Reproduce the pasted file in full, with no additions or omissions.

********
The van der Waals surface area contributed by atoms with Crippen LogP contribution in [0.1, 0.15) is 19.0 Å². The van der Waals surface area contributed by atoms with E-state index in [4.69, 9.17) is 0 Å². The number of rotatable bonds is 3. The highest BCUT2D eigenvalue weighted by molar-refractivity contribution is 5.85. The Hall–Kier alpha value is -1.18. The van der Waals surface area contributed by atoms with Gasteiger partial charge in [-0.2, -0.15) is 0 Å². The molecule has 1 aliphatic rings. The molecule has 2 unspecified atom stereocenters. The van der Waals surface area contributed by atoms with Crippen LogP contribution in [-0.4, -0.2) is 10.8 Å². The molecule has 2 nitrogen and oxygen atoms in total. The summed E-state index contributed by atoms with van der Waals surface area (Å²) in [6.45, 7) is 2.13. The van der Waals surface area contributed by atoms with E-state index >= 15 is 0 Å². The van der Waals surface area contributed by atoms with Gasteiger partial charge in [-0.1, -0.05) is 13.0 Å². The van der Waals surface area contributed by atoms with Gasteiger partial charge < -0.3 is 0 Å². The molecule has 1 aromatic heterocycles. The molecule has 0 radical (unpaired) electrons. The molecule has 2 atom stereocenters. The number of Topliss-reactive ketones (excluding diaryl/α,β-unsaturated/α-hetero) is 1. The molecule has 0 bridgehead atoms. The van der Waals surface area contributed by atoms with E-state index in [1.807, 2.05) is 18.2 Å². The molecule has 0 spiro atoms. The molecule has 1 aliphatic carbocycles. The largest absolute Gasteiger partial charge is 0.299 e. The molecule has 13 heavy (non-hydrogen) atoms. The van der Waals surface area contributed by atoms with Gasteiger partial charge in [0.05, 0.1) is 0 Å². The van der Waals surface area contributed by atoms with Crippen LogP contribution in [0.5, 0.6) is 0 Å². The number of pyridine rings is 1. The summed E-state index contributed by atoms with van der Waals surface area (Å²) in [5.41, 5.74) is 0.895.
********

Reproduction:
The van der Waals surface area contributed by atoms with Crippen LogP contribution in [0.1, 0.15) is 19.0 Å². The van der Waals surface area contributed by atoms with E-state index in [4.69, 9.17) is 0 Å². The number of rotatable bonds is 3. The highest BCUT2D eigenvalue weighted by molar-refractivity contribution is 5.85. The Hall–Kier alpha value is -1.18. The van der Waals surface area contributed by atoms with Gasteiger partial charge in [-0.2, -0.15) is 0 Å². The molecule has 1 aliphatic rings. The molecule has 2 unspecified atom stereocenters. The van der Waals surface area contributed by atoms with Crippen LogP contribution in [-0.4, -0.2) is 10.8 Å². The molecule has 2 nitrogen and oxygen atoms in total. The summed E-state index contributed by atoms with van der Waals surface area (Å²) in [6.45, 7) is 2.13. The van der Waals surface area contributed by atoms with E-state index >= 15 is 0 Å². The van der Waals surface area contributed by atoms with Gasteiger partial charge in [-0.1, -0.05) is 13.0 Å². The van der Waals surface area contributed by atoms with Gasteiger partial charge < -0.3 is 0 Å². The molecule has 1 aromatic heterocycles. The molecule has 0 radical (unpaired) electrons. The molecule has 2 atom stereocenters. The number of Topliss-reactive ketones (excluding diaryl/α,β-unsaturated/α-hetero) is 1. The molecule has 0 bridgehead atoms. The van der Waals surface area contributed by atoms with E-state index in [1.807, 2.05) is 18.2 Å². The molecule has 0 spiro atoms. The molecule has 1 aliphatic carbocycles. The largest absolute Gasteiger partial charge is 0.299 e. The molecule has 13 heavy (non-hydrogen) atoms. The van der Waals surface area contributed by atoms with Gasteiger partial charge in [0.05, 0.1) is 0 Å². The van der Waals surface area contributed by atoms with Crippen LogP contribution in [0.5, 0.6) is 0 Å². The number of pyridine rings is 1. The summed E-state index contributed by atoms with van der Waals surface area (Å²) in [5.41, 5.74) is 0.895.